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Tire Change Chronicles: How Often to Swap the Rubber Soles!

  • Wheels and Tires
  • Xavier Sabastian
  • 7 minutes

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How often should you change your tires? Picture this: thin treads, rubber breakdown, damaged sidewalls. Sounds like a recipe for an annoying flat tire, or worse, a blowout or a shaky grip causing an accident. Wear and tear are predictable, just like the need for a tire change. Get ready to decode the signs that scream, “I’m done!”. Say hello to safe travels.

The car industry agrees that you should replace your tires at least once every six years, but there is no magic number for how often you should do this.

Tires are no longer safe when the tread gets too thin, when time and weather break down the rubber, or when the sidewalls are damaged. A flat tire is annoying, but a blowout or shaky grip could cause an accident.

Save up to $3000 yearly on your car expenses

Tires can be a big expense for a car owner all at once, but wear and tear are predictable, as is the need to change them. Here’s how to tell if your tires need to be changed and the most common signs that your tires aren’t up to par.

Tread depth

The tread on tires is the line that helps them stick to the road. Most new tires have about 10/32nds of an inch of tread depth, but the tread wears down over time. This makes it harder to turn your car, decreases traction, and takes longer to stop.

The United States Department of Transportation deems tires with less than 2/32nds of an inch of tread hazardous. 

There are three ways to find out the tread depth of your tires:

  • Tread wear indicators: Tread wear indicators are raised spots evenly spread in the grooves of your tire tread. They are embedded within the tires. They are lower than the tread depth of fresh tires. But when the tread gets to the same level as the markings, it’s time to get new tires.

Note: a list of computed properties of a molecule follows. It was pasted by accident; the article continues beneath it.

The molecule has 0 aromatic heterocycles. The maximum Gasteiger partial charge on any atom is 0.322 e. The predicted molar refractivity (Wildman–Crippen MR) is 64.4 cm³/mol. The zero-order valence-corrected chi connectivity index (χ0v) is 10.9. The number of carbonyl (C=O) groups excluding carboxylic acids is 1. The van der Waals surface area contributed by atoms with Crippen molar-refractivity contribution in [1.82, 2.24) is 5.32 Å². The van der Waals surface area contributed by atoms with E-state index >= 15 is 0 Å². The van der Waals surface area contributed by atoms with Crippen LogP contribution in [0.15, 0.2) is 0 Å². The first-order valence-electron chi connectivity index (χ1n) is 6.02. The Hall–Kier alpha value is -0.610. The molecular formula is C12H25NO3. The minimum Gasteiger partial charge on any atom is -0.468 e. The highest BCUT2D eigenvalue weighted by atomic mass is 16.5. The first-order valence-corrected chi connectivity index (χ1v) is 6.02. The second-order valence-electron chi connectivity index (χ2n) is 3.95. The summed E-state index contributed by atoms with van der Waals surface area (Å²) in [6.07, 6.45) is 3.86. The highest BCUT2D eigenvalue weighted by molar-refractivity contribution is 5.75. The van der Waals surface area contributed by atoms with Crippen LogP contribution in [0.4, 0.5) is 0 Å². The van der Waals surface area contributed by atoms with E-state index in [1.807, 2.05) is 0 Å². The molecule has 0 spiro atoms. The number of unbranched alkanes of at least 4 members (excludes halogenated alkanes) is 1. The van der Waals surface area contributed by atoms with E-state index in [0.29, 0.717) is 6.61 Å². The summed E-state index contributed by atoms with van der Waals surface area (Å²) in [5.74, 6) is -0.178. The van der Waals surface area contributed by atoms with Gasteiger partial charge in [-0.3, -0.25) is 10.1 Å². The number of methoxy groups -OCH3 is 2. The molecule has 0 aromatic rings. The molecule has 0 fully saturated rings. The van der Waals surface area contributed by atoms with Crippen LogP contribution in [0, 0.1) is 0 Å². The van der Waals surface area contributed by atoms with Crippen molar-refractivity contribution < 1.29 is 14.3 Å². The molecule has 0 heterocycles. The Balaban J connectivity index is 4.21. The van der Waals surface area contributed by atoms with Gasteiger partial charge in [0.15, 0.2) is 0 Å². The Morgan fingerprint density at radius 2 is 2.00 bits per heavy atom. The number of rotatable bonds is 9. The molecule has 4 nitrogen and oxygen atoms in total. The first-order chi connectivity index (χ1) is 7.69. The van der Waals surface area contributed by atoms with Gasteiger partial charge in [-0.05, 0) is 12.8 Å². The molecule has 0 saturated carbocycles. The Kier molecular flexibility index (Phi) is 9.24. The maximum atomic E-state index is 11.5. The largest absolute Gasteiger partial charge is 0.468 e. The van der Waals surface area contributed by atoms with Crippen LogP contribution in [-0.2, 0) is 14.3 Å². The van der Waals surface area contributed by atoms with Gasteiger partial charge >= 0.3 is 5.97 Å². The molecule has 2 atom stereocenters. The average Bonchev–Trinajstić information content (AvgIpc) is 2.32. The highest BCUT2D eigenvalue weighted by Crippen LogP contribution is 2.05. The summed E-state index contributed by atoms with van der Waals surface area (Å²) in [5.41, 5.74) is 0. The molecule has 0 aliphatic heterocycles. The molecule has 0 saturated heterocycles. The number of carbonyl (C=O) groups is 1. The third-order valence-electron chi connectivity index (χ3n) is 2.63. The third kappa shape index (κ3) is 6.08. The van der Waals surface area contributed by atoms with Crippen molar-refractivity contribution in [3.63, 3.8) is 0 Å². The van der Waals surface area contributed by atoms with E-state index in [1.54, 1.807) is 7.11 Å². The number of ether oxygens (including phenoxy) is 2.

• Tire tread gauges: Tire tread gauges are inexpensive tools that can measure your tread depth in thirty seconds of an inch. This will tell you the exact size of the tread on your tire.
  • Penny Test: The penny test lets you figure out how deep the tread is by looking at where a penny fits into the tread. To do this test, flip a penny over and put it straight down in a hole in a tire’s tread. Look at the penny straight to find where the tread meets President Lincoln’s face. You need new tires if you hit the mark and can see his whole head.

Consider getting new ones if your tires are over six years old or the tread is worn down to less than 2/32nds of an inch.

Tire Age

Tires wear out and become more likely to fail, no matter how many miles they’ve been driven. Even if a tire is only driven a few hundred miles a month, things like the weather, how it is stored, and how well it is taken care of can affect how long it will last.

Even though there isn’t a hard-and-fast rule about when to change tires based on age, the general rule is to replace them six years after they were made and never drive on tires older than ten years.

Possible Tire Change indicators

Even if your tread measurement says otherwise, there are other times when your tires will tell you it’s time to get new ones.

You’ve relocated to a new region: Some tires are made for certain situations, like high temperatures. Winter tires, for example, have deeper treads and are made to be more flexible in cold weather. Driving on warm roads can wear them out faster. If you move to a different region, watch how the roads are and how the weather changes to see if you need new tires.

Car’s momentum is fading: If you feel like your car is slipping or sliding when wet, it could be because your tires don’t have enough grip and can’t drain water as well as they should. Tire tread wears in different places. You might not notice that some of it has worn down, making it harder to grip the road.